5 tips if you find it hard to keep tenants

by Gary Whittaker

Having tenants in a property is always better than it being empty. However, if you find that they aren't renewing their tenancy agreement and you are constantly having to advertise the property, this can work out as being more expensive in the long-run.

There are more costs associated with having to get new tenants in compared to renewing tenancies to keep tenants for longer periods of time. This can mean that you're spending more than you want on keeping your house occupied.

If this is the case for you, here are five steps you can take to try and address the issue:

Ask tenants why they don't want to renew

The simplest way to see if there is a pattern is to simply ask tenants that aren't renewing their contract why this is the case. You may get a few generic answers but if there is a problem, you may find out what this is too.

It's important that you ensure each tenant knows that the answer they give isn't going to affect their reference. You may also want to issue a standard questionnaire at the end of a tenancy so everyone is being asked the same questions.

Look at the contact you've had

Have several tenants complained about the same issues ' Have you always got back to them in good time? Have your responses been professional?

All of these things can affect a tenant's willingness to renew their lease and so you should check there isn't something you're doing to put them off. If several tenants have complained about the same thing, it could be worth addressing the issue. Similarly, if you haven't always responded to calls and emails quickly, you should see how you can change this in the future.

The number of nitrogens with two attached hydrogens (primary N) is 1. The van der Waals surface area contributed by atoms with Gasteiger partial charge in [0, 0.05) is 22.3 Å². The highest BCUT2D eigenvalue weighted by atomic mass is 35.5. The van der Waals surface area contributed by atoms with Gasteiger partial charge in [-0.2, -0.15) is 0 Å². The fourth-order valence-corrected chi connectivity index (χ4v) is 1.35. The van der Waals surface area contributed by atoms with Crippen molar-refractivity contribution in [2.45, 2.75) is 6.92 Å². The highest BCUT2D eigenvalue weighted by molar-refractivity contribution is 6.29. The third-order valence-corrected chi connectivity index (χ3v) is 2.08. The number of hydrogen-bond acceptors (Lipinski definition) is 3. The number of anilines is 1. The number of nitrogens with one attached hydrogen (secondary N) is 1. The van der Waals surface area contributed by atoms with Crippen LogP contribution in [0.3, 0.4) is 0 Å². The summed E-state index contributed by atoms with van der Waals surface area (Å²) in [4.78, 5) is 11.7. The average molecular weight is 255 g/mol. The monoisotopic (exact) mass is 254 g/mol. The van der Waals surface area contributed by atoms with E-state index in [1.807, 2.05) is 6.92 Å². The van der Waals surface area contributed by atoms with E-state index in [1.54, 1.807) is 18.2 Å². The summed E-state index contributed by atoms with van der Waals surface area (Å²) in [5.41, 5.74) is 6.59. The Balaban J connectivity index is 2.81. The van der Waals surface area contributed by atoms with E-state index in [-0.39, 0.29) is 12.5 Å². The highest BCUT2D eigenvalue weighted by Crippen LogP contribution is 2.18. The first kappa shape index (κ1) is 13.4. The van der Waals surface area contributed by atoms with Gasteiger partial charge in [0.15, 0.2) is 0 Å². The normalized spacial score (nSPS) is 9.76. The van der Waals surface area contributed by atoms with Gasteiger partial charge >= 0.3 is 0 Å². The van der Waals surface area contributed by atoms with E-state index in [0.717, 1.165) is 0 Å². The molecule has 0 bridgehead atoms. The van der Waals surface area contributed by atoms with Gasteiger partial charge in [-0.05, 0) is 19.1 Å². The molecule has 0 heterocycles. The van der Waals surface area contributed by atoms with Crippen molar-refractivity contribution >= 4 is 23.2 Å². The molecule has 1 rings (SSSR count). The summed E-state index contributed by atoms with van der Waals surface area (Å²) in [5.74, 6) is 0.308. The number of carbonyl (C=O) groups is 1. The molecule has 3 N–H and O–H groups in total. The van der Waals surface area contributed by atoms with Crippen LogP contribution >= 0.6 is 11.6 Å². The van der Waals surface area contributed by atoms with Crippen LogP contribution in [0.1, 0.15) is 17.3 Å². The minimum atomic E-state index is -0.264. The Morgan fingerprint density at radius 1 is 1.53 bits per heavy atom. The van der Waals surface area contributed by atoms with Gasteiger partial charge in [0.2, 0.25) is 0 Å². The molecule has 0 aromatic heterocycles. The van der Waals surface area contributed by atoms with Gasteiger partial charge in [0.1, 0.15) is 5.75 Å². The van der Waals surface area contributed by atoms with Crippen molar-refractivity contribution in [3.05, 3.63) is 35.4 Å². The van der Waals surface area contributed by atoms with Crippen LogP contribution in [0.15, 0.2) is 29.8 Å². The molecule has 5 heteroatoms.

Perform a thorough property check

Not all tenants complain about problems in a property, so it is definitely worth performing a very thorough check. Even small things like the place looking a bit run down or being hard to keep clean can affect whether a tenant wants to stay for the long term.

Do an in-depth check and perform any works that are required, even if they are just cosmetic. This will help the property look as inviting as possible and reduce the likelihood that the next tenant will have complaints.

What don't you allow?

If you don't let tenants decorate or say no to pets, you might want to reconsider this. Tenants are more likely to renew a lease and stay for a longer term if they can make a property feel like home. Similarly, tenants with pets often opt for longer leases as it can be difficult to find pet-friendly properties.

Check all the terms in your tenancy agreement and see what could do with being updated to help encourage longer tenancies.

Offer longer tenancies to start with

Rather than simply offering standard six-month tenancies, it is a good idea to offer longer options, especially if there are charges payable when it comes to renewing. If tenants know that they can stay in one place for longer, they are often more likely to choose this option. This means that 12-month, 18-month and even 24-month tenancy agreements can be a good idea.

If you want to encourage longer tenancies or just avoid the cost of having to find new tenants every six months, encouraging a longer contract term at the start is a good option. With renting being the more affordable option for many people nowadays, this offers a sense of security and ensures tenants feel like they can make a rented property a home.

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25-May-17Property Management